MLS Cup Preview, Prediction: Columbus hosts Portland

IMAGE, MATT KREMKAU FOR EMPIRE OF SOCCER

By RYAN BRISTER

Columbus Crew SC will host the Portland Timbers Sunday in the 20th MLS Cup Final. The game will be televised at 4 p.m. on ESPN and UniMas.


 

Columbus Crew SC (17-13-8, 64 GF, 46 GA): The hosts by virtue of a better goal difference during the regular season, Columbus rode one of the league’s top goalscorers to second place in the Eastern Conference. In a pair of difficult ties, Crew SC then did away with the Montreal Impact and New York Red Bulls to reach their second MLS Cup final. They won their previous appearance in the final, in 2008. This would be Columbus’ sixth major trophy in twenty years.

Portland Timbers (17-14-8, 50 GF, 44 GA): Portland came on strong at the end of a shaky season to finish third in the tough Western Conference. They escaped a wild knockout round game against Kansas City, then beat Vancouver and Dallas across two legs to win the West. The Timbers are seeking their first major trophy since joining MLS in 2011. In fact, no incarnation of the Timbers have won a title in any of the leagues they’ve participated in.

Odds and ends: The winner of MLS Cup will earn a berth to the next CONCACAF Champions League, joining Dallas, New York, SKC and Vancouver. Portland would be the tenth different club to win MLS Cup in the league’s 20 seasons. Don’t worry about a frigid final; the forecast calls for temperatures in the 50s.


 

Tactics: This is a particularly fun match-up because both Columbus and Portland play proactive, posession based soccer. But there are differences in how they go about that that. Crew SC play a 4-2-3-1 under Berhalter, and create a lot of damage from out wide, where speedy players are able to deliver crosses to the colossus of Kei Kamara. In the 4-1-2-3/4-1-4-1 formation Porter now uses, Portland prefers to play through the middle.

The layouts of their respective midfields create two key battles in the center of the pitch. Going forward for the Crew is Federico Higuain, pitted against Diego Chara, who sits alone in front of the Timbers’ back four. Higuain pops up all over the field, and will do his best to drag Chara out of his position. Chara, presumably, will do his best to foul Higuain and get away with it. That’s not a knock on Chara; his physical play is exactly what his position as destroyer calls for.

Darlington Nagbe and Diego Valeri play further up for Portland, trusting Chara to do the majority of the defensive work. They will face the pairing of Tony Tchani and Wil Trapp. Tchani is the ball-winner of the duo, while Trapp distributes from deep; defense is not his strongest aspect. The youngster will be tested by the quicker Nagbe, and Tchani won’t always be able to slide over and help him. Trapp struggled in that role during the regular season.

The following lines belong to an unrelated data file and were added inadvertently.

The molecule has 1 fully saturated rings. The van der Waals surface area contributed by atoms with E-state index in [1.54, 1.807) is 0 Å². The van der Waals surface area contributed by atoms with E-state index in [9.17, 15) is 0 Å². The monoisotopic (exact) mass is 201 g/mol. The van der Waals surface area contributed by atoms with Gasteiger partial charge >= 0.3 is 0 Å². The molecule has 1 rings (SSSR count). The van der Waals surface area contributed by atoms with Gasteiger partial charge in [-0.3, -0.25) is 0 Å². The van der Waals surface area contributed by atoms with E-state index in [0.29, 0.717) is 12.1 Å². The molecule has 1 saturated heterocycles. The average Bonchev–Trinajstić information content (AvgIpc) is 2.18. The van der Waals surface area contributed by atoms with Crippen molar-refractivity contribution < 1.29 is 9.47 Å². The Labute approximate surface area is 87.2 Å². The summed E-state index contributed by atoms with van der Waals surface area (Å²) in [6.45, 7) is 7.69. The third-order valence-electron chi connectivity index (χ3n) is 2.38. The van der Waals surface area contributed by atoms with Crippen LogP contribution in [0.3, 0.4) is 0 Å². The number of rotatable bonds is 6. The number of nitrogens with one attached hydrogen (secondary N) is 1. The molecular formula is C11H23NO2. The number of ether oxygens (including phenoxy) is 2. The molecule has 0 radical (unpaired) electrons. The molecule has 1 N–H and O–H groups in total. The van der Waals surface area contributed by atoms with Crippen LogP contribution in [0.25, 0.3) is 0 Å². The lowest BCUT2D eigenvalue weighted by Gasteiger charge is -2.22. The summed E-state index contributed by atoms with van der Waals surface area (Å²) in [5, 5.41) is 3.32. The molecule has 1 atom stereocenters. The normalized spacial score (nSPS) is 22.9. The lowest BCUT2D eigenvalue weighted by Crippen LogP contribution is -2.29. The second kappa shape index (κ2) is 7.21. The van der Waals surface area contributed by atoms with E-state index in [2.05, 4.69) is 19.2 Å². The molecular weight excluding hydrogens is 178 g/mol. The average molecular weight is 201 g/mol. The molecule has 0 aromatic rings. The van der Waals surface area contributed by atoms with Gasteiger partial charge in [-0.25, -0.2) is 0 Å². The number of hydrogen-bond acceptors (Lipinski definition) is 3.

Typically Columbus shows no hesitation to get the fullbacks involved in the attacks, but this is a risk against a team that also has speed on the flanks. It will be interesting to see if Berhalter is more cautious, or if Portland’s wingers can get into the spaces abandoned by Waylon Francis and Harrison Afful. At the other end, Jorge Villafana will be tasked with preventing Ethan Finlay from getting crosses into Kamara.

Fanendo Adi’s ability to play with his back to goal and shape the Timbers’ attack from the front will pose a challenge for Columbus’ center backs. His physicality and strength poses a threat to even the league’s best defenders, but Adi’s movement could be particularly dangerous against the Crew. Due to injury, Gaston Sauro has only been able to play six games alongside Michael Parkhurst; their communication will be important if they are to keep Adi in check.

Previously this season: The finalists played each other once during the regular season; a late September meeting in Columbus. The Timbers were in a slump at the time, having failed to win their previous four matches. The Crew, meanwhile, had won six of their previous eight games. Those trends would not play out on the field; Portland came away with a 2-1 road win.

The visitors came out strong, and probably should have had an early penalty when Trapp brought down Nagbe in the box. The Timbers would take the lead after 28 minutes when Nagbe played into the box and the big striker beat Steve Clark. Columbus leveled on a Kamara goal from a set piece just before halftime. Adi would score a second goal on a counter early in the second half, and Portland held on to win.

Both teams were reasonably healthy for the regular season meeting; the only major absence was Gaston Sauro, who was out for Columbus with a concussion. Tyson Wahl was in his place. Jack Jewsbury started for the Timbers in September, but more recently his spot in the lineup has been occupied by Dairon Asprilla or Lucas Melano.

Prediction: I think this is a very evenly matched final. Both teams have played very well to get this far, and they carry momentum into Sunday. Portland edged the regular season match, and perhaps this is counter-intuitive, but that’s why I favor Columbus on Sunday. Gregg Berhalter has shown a willingness to adapt his approach during these playoffs, and I think he’ll have a trick or two up his sleeve to avoid losing to the Timbers twice. Home-field advantage doesn’t hurt, either. So I’ll stick with my call from before the playoffs began: Crew SC 2-1 Timbers.